Conservationists work to protect safety of migrating Tibetan antelopes
By Yang Jinghao, Luo Caiwen

Conservationists on the Qinghai-Tibetan Plateau are taking action to ensure the safety of Tibetan antelopes during their annual migration for the breeding season.

A level-A protected animal of China, the Tibetan antelope mainly inhabits four national nature reserves in Qinghai Province, Tibet Autonomous Region and Xinjiang Uygur Autonomous Region. Starting in May each year, female antelopes from different habitats travel thousands of miles to a common destination for delivery – Zonag lake in Hoh Xil in Qinghai. It's considered one of the world's most spectacular migrations by ungulates.

As usual, protective stations along the key migration passages are on standby to guarantee the animals a safe journey.

"We impose temporary traffic controls when the antelopes try to pass the road, for fear they'll get scared by vehicles and people," said Kalma Yapel, head of the Wudaoliang Protection Station of the Hoh Xil National Nature Reserve.

"We also count the number of animals to learn about their status," said the veteran ranger, adding that most of the drivers are cooperative.

Similar measures will be taken in late July when the mother antelopes migrate back to their original habitats with their offspring.

With an average elevation of 4,600 meters above sea level, Hoh Xil is known as the largest no-man's-land in China. Though it's extremely inhospitable for human beings, it is a "paradise" for wild animals, especially the Tibetan antelope.

Choephel Tashi has worked on this pristine land for some 20 years. For him, it's the busiest time of the year. Working at the protection station around Zonag Lake, which is dubbed the "large delivery room," he has to carefully guard the mothers-to-be and their newborns.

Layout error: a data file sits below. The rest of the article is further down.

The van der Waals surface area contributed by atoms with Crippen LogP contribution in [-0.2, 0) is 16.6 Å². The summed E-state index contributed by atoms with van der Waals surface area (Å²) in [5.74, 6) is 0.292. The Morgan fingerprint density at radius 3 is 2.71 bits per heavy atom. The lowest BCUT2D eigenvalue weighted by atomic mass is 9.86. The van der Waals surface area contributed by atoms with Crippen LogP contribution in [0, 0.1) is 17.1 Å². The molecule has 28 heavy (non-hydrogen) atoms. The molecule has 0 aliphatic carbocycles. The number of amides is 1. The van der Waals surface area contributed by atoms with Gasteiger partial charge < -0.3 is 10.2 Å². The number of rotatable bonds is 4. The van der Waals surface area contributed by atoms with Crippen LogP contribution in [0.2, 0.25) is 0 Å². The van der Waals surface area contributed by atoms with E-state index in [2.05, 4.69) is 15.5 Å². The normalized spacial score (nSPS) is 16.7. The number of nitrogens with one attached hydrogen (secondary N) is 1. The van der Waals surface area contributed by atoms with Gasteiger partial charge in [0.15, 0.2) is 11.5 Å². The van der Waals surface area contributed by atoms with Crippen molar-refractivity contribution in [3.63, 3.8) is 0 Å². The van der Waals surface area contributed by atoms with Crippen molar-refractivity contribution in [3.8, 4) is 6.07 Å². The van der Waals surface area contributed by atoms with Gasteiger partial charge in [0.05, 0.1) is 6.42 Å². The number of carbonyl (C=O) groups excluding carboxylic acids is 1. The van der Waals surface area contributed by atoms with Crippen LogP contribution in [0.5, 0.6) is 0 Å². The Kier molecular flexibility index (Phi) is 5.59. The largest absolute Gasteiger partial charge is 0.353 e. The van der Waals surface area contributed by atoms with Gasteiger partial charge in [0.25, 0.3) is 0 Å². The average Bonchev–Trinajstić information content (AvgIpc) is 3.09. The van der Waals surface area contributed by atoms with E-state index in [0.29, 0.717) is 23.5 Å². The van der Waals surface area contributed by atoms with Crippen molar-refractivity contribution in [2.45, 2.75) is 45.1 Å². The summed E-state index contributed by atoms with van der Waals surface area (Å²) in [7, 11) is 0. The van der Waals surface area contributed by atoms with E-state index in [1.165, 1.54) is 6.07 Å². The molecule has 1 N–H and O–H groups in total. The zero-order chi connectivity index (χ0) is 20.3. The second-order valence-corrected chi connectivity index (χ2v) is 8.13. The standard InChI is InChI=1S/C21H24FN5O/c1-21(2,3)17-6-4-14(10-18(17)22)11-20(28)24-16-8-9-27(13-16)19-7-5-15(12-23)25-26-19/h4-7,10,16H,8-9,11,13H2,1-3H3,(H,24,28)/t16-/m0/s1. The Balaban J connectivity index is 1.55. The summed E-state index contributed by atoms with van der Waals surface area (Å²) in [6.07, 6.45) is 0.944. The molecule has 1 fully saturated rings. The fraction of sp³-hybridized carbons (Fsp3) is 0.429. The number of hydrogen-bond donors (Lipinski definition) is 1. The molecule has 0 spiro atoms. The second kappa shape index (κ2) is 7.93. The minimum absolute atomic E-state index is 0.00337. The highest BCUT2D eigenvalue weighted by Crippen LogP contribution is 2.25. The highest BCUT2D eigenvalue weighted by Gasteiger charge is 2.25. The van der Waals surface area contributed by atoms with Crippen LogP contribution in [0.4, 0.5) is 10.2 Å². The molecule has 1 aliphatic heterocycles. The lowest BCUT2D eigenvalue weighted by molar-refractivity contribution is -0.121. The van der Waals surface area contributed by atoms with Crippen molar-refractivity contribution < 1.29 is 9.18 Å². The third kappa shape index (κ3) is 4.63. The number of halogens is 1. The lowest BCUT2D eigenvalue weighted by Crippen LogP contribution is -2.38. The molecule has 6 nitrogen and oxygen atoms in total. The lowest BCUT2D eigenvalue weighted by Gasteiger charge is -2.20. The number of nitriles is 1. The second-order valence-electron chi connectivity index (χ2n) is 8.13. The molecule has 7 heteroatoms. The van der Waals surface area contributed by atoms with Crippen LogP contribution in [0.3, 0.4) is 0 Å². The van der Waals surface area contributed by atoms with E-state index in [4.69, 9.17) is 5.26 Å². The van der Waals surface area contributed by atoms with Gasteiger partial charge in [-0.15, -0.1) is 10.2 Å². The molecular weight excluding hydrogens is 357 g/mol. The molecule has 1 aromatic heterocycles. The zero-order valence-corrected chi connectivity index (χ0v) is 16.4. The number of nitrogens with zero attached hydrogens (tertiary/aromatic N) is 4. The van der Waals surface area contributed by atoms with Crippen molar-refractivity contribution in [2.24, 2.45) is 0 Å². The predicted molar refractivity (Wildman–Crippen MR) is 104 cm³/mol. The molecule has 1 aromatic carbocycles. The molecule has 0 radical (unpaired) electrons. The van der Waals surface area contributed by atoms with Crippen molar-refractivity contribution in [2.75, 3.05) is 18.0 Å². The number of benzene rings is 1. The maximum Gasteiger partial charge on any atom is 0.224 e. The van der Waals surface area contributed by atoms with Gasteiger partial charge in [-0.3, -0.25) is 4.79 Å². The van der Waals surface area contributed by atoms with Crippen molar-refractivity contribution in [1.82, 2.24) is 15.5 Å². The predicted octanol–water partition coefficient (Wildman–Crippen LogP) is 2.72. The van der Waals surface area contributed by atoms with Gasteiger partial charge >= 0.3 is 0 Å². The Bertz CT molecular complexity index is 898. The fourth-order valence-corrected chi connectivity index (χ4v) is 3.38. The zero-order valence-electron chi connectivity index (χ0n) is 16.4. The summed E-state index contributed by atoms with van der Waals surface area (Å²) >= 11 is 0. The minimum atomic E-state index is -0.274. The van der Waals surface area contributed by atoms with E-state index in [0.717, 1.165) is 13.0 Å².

"Poaching used to be rampant here. Though there have been no gunshots for more than 10 years, we still have to stay alert," Tashi told CGTN.

He further explained that many people also visit the area for scientific research in the summer, and they need to properly guide them and create a safe and peaceful environment for the creatures.

Each year, some of the cubs become orphans because they are too weak to migrate back and get left behind or because their mothers get eaten by predators. Another important task for Tashi and his colleagues is to rescue these babies and send them to a designated care center, where they will be taken care of before being released back into the wild around three years old.

For the conservationists, their efforts to protect the animal go far beyond those during the breeding season. Patrolling the vast land of 4.5 million hectares, fighting against poachers, miners and trespassers, generation of rangers have dedicated themselves to guarding the home of hundreds of unique wildlife species.

When a national nature reserve was established there in 1997, only about 20,000 Tibetan antelopes were left due to excessive hunting for their hides, as the animal's hair can be made into pricey shawls. Today, its numbers have grown to approximately 70,000.

"The habitat for wild animals is improving, and their population keeps growing, but we still need to beef up protection measures, as the huge profits always drive the ill-intentioned to take risks," Tashi said.

He noted that apart from routine patrols, the application of modern technologies will be a great help.

"Earth is the homeland for all living creatures. Creating a harmonious environment calls for dedication from every individual," he said.


(Cover photo: A group of Tibetan antelopes forages on the grassland in Hoh Xil. Luo Caiwen/CGTN)

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